Grapevine: Elections and other celebrations

This year, for the first time in their 35-year marriage, Aliza Olmert voted for her husband's party.

olmerts 88 (photo credit: )
olmerts 88
(photo credit: )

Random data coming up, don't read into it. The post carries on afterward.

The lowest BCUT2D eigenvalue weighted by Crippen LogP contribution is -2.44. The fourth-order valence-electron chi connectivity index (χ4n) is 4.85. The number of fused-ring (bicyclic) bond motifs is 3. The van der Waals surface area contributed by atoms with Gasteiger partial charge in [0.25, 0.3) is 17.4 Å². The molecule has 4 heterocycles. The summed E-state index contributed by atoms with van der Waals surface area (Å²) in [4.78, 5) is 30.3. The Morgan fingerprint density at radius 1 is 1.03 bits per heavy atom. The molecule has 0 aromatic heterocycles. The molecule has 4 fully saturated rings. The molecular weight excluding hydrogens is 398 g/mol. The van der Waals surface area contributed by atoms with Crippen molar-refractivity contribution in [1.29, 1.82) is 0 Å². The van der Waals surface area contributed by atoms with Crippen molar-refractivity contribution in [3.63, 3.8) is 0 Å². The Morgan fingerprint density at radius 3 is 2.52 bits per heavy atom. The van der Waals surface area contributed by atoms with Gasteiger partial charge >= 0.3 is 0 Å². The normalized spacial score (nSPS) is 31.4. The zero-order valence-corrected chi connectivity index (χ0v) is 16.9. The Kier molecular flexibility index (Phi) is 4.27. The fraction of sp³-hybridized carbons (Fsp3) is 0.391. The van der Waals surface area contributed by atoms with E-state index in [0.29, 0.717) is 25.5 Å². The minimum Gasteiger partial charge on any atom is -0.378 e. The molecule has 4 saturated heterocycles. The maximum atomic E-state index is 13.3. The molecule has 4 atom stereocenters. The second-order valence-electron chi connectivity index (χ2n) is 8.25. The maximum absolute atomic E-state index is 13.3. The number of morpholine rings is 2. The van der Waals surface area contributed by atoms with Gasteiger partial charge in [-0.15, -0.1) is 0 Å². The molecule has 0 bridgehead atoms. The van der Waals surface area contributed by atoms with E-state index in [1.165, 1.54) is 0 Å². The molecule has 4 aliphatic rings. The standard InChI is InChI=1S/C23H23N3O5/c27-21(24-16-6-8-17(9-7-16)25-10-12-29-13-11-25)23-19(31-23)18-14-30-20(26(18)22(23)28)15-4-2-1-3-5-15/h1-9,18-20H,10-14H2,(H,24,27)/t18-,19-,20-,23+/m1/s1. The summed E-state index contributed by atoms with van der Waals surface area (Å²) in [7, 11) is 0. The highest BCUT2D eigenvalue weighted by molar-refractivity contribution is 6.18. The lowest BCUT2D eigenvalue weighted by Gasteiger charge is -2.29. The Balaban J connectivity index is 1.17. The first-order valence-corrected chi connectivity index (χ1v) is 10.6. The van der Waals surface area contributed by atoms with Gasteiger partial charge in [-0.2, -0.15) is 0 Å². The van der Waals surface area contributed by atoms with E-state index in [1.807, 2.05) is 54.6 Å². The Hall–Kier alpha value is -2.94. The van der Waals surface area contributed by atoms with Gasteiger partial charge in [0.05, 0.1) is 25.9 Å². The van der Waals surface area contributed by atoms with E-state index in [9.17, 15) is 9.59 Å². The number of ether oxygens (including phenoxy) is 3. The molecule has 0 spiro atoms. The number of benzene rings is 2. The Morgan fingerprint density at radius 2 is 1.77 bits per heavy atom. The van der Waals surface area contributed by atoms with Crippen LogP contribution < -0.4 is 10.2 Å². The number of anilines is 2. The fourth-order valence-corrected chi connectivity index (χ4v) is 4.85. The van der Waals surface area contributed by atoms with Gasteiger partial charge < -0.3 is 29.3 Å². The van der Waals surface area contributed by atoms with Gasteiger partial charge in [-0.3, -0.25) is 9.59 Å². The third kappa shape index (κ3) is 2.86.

FOR THE most part, Kadima chairman Ehud Olmert has kept his public and private lives separate. It was fairly common knowledge that he was the only right-winger in his household. His wife, Aliza, and their children have all openly sided with the Left. This year, for the first time in their 35-year marriage, Aliza Olmert voted for her husband's party. She went with him to the polling booth early in the morning, and some 18 hours later was with him when he made his victory speech in Neveh Ilan - where he acknowledged that his family, who had refrained from participating in his public life before, was with him on this occasion. Generally media shy, Aliza Olmert - social worker, artist and photographer - will appear in a television interview in English on Channel 2's Uvda (Fact) on Thursday, in which she says that she and her husband were well aware, even before they got married, that they were on different sides of the political fence. But they agreed to disagree. The most difficult time for her was when he was mayor of Jerusalem. Even though his politics are more in line with hers these days, she's not crazy about the idea of him becoming prime minister. LAST FRIDAY, Ehud Olmert took time out from politics to remember another Ehud - prolific songwriter Ehud Manor - who, like Olmert, grew up in Binyamina, where they both attended the local Eshkolot School. Olmert returned to Eshkolot to participate in the memorial ceremony for Manor on the first anniversary of his death. Manor's tombstone has become a place of pilgrimage. Among those who attended the memorial service at the Binyamina cemetery were his good friends and colleagues, Yoav Ginai and Mati Caspi. WHEN PUCKISH Gil leader Rafi Eitan and his colleagues from the Pensioners party emerged from a meeting with President Moshe Katsav to tell reporters what had transpired, someone asked him why it was that Gil was so popular with all age groups and sectors. The question had been put to him many times, said Eitan, and after giving it some thought, he had come to a single conclusion. "Because we're charming." AMONG THE new female MKs elected to the 17th Knesset, one worth watching is Nadia Hilu, who, after two previous failures to get into the Knesset, has finally made it. Hilu was originally tipped to become the first Arab woman MK, but did not receive sufficient votes in the 1996 Labor primaries. Three years later, Hussniya Jabara, running on a Meretz ticket, became the first Arab woman to be elected to the Knesset. Hilu, who has filled important positions with Na'amat, the Tel Aviv-Jaffa Municipality and the Union for Local Authorities, has a reputation for getting things done, and through her coexistence activities has excellent connections in both the Jewish the Arab communities. Apparently, she hasn't had too much to do with Russian immigrants. In one of her television interviews in the aftermath of the elections, she was asked whether she thought that Labor should talk to Israel Beiteinu leader Avigdor Lieberman. Hilu, who is distinctly opposed to Lieberman, said that her recommendation would be Nyet - except that she pronounced it "Nayet" - and the interviewer corrected her. FROM ONE of the most popular political figures in the country, Binyamin Netanyahu has become the man they "love to hate." Much of the negative attitude toward him was spurred by the media, he says - something which has been acknowledged by television and radio political commentator and reporter Ayala Hasson. In one of her radio programs on Reshet Bet, Hasson said that although she had tried to be fair in her own reports and comments, she nonetheless felt it necessary to apologize to Netanyahu. "The media went too far," she said. UP UNTIL Monday of this week her name was Noah Dudkevitch. Now she's Noah Shahar, which means that she's going to have to explain that she's no relation to the Noah Shahar (known in real life as Efrat Boimvald) who is one of the stars of soap opera Hashir Shelanu ("Our Song") which is playing a double rerun on Channel 2. The daughter of Benny and Margot Dudkevitch of radio and print media fame, the blonde-haired bride married Assaf, son of Timnah and the late Shmulik Shahar, in a delightful ceremony at Kibbutz Ramat Rachel, attended by President Moshe Katsav, his wife, Gila, and several senior members of the presidential staff, such as Beit Hanassi director-general Moshe Goral, the president's military aide, Brigadier-General Shimon Hefetz, the president's political adviser, Avi Granot, the president's spokeswoman, Hagit Cohen, and others. Benny Dudkevitch, a veteran Israel Radio broadcaster, and one of the country's leading experts on music and personalities in the world of music, happened to have grown up with Gila Katsav. In addition, he is the Israel Radio reporter assigned to cover the president and events at Beit Hanassi. He has traveled abroad with Katsav on several occasions, but his wife, Margot, who was then a military correspondent for The Jerusalem Post, traveled with Katsav on his first state visit to Russia. Until recently, Margot Dudkevitch was one of only two female military reporters in the country. The other is veteran Israel Radio reporter Carmella Menashe (although the first was Tali-Lipkin Shahak, who was appointed by Hanna Zemer, the late legendary editor of the now defunct daily, Davar). All three women frequently risked their lives in their efforts to bring eye-witness news from the military front to the public at large. Among the Israel Radio people at the wedding were Arye Golan, Dan Kaner, Amotz Shapira, Benny Teitelbaum and Elihu Ben-Onn. A Klezmer band, which until the ceremony had been playing traditional Klezmer music, changed its tune as the groom was led to the bridal canopy, and played the Toreador song from Carmen. For the bride, who had rose petals strewn in her path, they played a jazzed-up version of the theme from Love Story. The weather was somewhat chilly and Rabbi David Harrison told the guests, several of whom came from overseas and from other parts of the country: "Jerusalem is something you should not only see but feel. You're here in the month of spring. Imagine what it's like in the winter." Harrison also made the point that the bride had asked for white wine, even though red wine is generally used at wedding ceremonies. Regardless of the color, he said, wine symbolizes love. After the bride and groom had drunk from the same goblet, Harrison put it aside for any single women present to take a symbolic sip that would bring them the good fortune to also stand beneath a wedding canopy at some time in the near future. Then he gave the bridegroom a new prayer shawl to wrap around himself and the bride, as a symbol of their union and the home that they will build. IN HOLLYWOOD, the forecourt of Grauman's Chinese Theater, which contains the handprints and footprints of the stars, has for many years been a major tourist attraction. The concept has now been emulated in Israel by the most natural person to do so - film maker, producer and movie theater mogul Yoram Globus, who spent more than a decade making films in Hollywood and rising to positions such as chief of Pathe International and President of MGM United Artists, before returning to Israel. The local version of the Avenue of the Stars was launched in Modi'in last week at the opening of the Globus Group mega-complex of movie theaters. Globus, who is Israel's most prolific producer and maker of films and television soaps, cast his own prints in cement as a legacy for posterity. Television and movie actors and actresses who were co-pioneers in the Avenue of the Stars project were Arye Elias, Gilat Ankori, Yehuda Barkan, Nitza Shaul, Yoram Hatav, Estee Zakheim, and Dan Turjeman. AMONG THIS year's Israel Prize laureates who have been designated for life achievement awards is New York-born Al Schwimmer, founder and former president of Israel Aircraft Industries, whose loyalty to Israel cost him his American citizenship rights. In 1950, Schwimmer was convicted of violating the Neutrality Act and smuggling planes to Israel during the War of Independence. He was fined $10,000, was denied the right to vote and was discharged from his reserve unit. He was also prohibited from working for US government institutions. Before coming to Israel in 1948 to serve with MAHAL (Mitnadvei Hutz La'aretz - foreign volunteers), Schwimmer worked with Douglas Lockheed Engineering, was a senior flight engineer with TWA and served as a flight engineer in the US Air Force. Living in Israel, with an Israeli wife and family, it never occurred to Schwimmer to ask for a presidential pardon. He didn't really need it or bother with it, he told Erik Schechter in a February, 2001 interview in The Jerusalem Report, because it was a complicated process which demanded an expression of remorse. Schwimmer didn't regret anything he'd done for Israel, and he wasn't about to perjure himself just to get a pardon. But as is the case with most people, Schwimmer had friends who thought that they knew better than he did what was good for him. One of those friends was Hank Greenspan, who had worked with him in procuring arms for Israel. During a visit to Las Vegas in 1998, Schwimmer stayed with Greenspan's eldest son, Brian. It just so happened that a week earlier, the bed in his room had been slept in by president Bill Clinton. Brian Greenspan had nudged Schwimmer to apply for a pardon, and when he refused, Greenspan simply took matters into his own hands and filled out the application form himself. The upshot was that Schwimmer was among 140 people for whom Clinton signed pardons before leaving the White House. Schwimmer's contributions to Israel are immeasurable, and there are people in the defense establishment who believe he should have received the nation's highest accolade a long time ago. Indeed, Schwimmer, who will be 89 in June, has had a very long wait. Without him, Israel might not have won the War of Independence, might never have established IAI, and would not have a national carrier of the caliber of El Al. READERS OF the Hebrew media have become familiar with Shvil Israel, which literally translated, means the Israel Trail. Israelis from all political and religious persuasions have been walking this trail together from the most southern to the most northern reaches of the country. In a Hebrew word play, they call their trek "Shvil Israel Bishvil Israel" - The Israel Trail for the Sake of Israel. Participants learn to live together, to dialogue together, to respect each other despite their differences and most important to learn to know the other. A Shvil Israel group that was in Jerusalem last month called on President Moshe Katsav to present him with one of their tee-shirts bearing the slogan, "Via the legs, the heart and the soul." The presentation was made by Moti Zeira of the Oranim College, who also presented Katsav with a copy of the prayer recited before undertaking a journey, and a Haggada that combines traditional and Kibbutz texts. Katsav was under the impression that the group was led by Major General (Res) Gabi Ashkenazi, the former deputy Chief of Staff, but Ashkenazi said that he takes his orders from Aya Afner, formerly of Kibbutz Alumim in the Negev, which is currently celebrating its 40th anniversary. "People come from all over walk with us for part or all of the way, and we sit down somewhere and have workshops on many different subjects," said Afner. On the way to the capital she said, they talked about Jerusalem to Orthodox and Reform rabbis. In Sderot, they met up with people from Gush Etzion, who took them home and showed them around. By the time the group finishes its trek on Israel Independence Day, it will have been on the road for four months. Katsav was curious as to how the participants could free themselves up from their daily obligations to spend four months wandering around the country on foot. Replies to his query centered on where there's a will there's a way. CONTESTANTS IN the reality TV show, The Ambassador, mingled with members of the diplomatic corps at the annual gathering of The Diplomats Club at the Diamond Museum in Ramat Gan. Those guests who were not partial to fish may have had a little trouble finding something to eat. The sumptuous buffet prepared by Miki Delicatessen was largely fish-based and included a huge Norwegian salmon which was greatly admired and subsequently tasted by Norwegian Ambassador Jakken Biorn Lian and fellow Scandinavian Tom Gershbein from Sweden, who is one of the contestants on the show. Despite the fact that fish products are plentiful in Israel, they don't always taste like those from the old country, but Lian and Gershbein found the salmon to their liking. Also among the guests was marine biologist Maya Jermain, who, even though she's a Jerusalemite, overcame her hesitations about getting into deep water, and spent three very wet years familiarizing herself with the country's marine environment. Once she was out of the water, Jermain worked as a spokesperson for MK Ilana Cohen, who was number two on Amir Peretz's Am Ehad Knesset list before Peretz returned to the bosom of Labor.